Opinion: How healthy is the Apple-Samsung smartphone duopoly?
Is there room to challenge the status quo?
How many of those will sell in market-leading quantities? Even fewer.
As desirable as the current BlackBerry, HTC, Sony and Nokia handsets all are in their own right, it's the least controversial statement of the year to say that the only serious competitor to Apple in the marketplace right now is Samsung.
And now that Samsung has taken the wraps off the upcoming Galaxy S4, what are the chances of that situation changing any time soon? Minimal.
From what we've seen so far, the S4 ticks all the boxes: slimmer, lighter, more powerful, and with a more robust design.
Most commentators reckon that Apple has its work cut out to keep pace in the high-end smartphone sector - and with around six months before the iPhone 5S launches, that's a fair assessment.
At the end of 2012, Canalys pegged Samsung and Apple with 29 per cent and 22 per cent of the global smartphone market.
But how healthy is this apparent duopoly at the top of the smartphone tree, and what can the chasing pack do to provide competition to the top dogs?
From our slightly skewed perspective in the games industry, more competition is undoubtedly healthy.
Insider analysis suggests that the iOS games market usually generates around double that of the Android, and a lot of developers would prefer it if Apple didn't wield all as much control and, ultimately, power.
For example, Apple currently has no apparent appetite in allowing games with challenging themes to appear on the App Store.
If you've got an overtly political message, for instance, you're asking for your game to be pulled. The swift disappearance of LittleLoud's tower defence title Sweatshop from the App Store earlier this year was just one recent example.
Apple has its own reasons for such restrictive practices, but in doing so, it curtails the independent creative spirit that exists in abundance among smaller, more risk taking developers.
That's not to say that Apple's rivals are any less conservative, but it does shine a light on what studios have to put up with when they're considering the creative direction of an otherwise fairly innocuous game.
Such strategies bring to mind what Sega and Nintendo used to be like in the early 1990s, when publishers and developers had to go through hoops before they were allowed to get their titles approved.
As a result, the 16-bit games market was awash with cutesy, kid-friendly games that perpetuated gaming's adolescence, and prolonged the myth that games were just for kids.
It took the combined might of the burgeoning PC scene and the arrival of the Sony PlayStation to shake things up and tailor games for a more adult audience. The market came out of a lull, boomed and the growth and diversification has barely slowed ever since.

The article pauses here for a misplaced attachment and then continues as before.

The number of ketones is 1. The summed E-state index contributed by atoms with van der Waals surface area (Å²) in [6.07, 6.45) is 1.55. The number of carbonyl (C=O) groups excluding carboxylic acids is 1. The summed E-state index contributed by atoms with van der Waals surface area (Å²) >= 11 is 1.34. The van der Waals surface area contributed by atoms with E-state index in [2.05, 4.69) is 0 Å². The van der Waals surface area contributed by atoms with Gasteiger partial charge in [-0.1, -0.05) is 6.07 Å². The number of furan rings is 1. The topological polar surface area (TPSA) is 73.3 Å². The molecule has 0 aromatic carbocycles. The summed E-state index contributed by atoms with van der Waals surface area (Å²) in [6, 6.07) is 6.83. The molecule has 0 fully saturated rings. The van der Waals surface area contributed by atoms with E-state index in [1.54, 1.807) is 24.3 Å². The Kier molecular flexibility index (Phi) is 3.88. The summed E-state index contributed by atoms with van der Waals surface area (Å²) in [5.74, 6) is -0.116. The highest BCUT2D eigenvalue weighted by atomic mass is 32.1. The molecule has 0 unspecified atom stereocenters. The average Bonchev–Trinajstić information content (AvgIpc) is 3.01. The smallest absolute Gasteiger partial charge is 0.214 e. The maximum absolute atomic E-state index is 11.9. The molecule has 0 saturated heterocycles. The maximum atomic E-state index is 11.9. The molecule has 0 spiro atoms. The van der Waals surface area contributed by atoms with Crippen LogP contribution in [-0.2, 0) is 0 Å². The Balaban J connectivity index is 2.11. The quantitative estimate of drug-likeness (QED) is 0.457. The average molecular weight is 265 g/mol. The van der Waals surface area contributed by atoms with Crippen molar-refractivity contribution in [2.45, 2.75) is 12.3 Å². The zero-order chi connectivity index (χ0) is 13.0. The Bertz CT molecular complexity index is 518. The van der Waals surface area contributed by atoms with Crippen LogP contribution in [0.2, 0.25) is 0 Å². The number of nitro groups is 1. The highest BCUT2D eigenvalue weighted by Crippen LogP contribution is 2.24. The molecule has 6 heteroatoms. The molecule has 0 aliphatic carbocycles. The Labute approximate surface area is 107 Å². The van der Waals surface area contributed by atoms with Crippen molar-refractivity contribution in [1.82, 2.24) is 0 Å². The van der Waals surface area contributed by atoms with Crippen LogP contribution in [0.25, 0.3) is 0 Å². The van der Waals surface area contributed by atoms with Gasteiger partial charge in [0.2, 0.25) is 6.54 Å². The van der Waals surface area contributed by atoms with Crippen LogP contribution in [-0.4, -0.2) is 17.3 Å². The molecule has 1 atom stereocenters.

If Apple doesn't watch out, it could find itself suffering a similar fate if it continues to act as some kind of moral gatekeeper.
At some point over the next few years, all handsets will essentially be as good as each other in all areas that matter. Brand and design reputation will keep the pot boiling, but eventually the key differentiating factor is most likely to come from content - as it has been so often in the past.
Out of touch?
As edgier alternatives arrive, who's to say that Apple, Samsung and Google won't end up being seen as cuddly, out-of-touch uncles, feet up with their pipe and slippers?
If tech history has taught us anything over the decades, it's that market dominance never lasts forever. The moment you think a company has an unassailable position, along comes a new player to disrupt everything forever. Just ask Nokia about that.
As for where that disruption is coming from, you might want to keep an eye on what's happening in China.
In the last three months of 2012, three Chinese manufacturers entered the Top 5 behind Samsung and Apple - Huawei, ZTE and Lenovo.
Now, none of them are exactly household names just yet, but when you consider that China accounts for nearly three-quarters of all global smartphone sales, it might not be long before people sit up and take notice.
The question, though, isn't so much whether a new handset manufacturer can emerge, but whether a new OS can make a dent.
The signs aren't good. In 2012, Android accounted for a whopping 70 per cent, with iOS reportedly 22 per cent, BlackBerry trailing in at a meagre 3.5 per cent, Windows-based phones at 2.5 per cent and Nokia at just 1.5 per cent.
With such a vast chasm between the leading pair and the also-rans, it's going to take a gargantuan effort for anyone else to make a meaningful impact.
But the comforting thing about market dominance is there's always some cocky so-and-so who comes along and changes everything forever. The trillion dollar question is, what direction is that going to come from?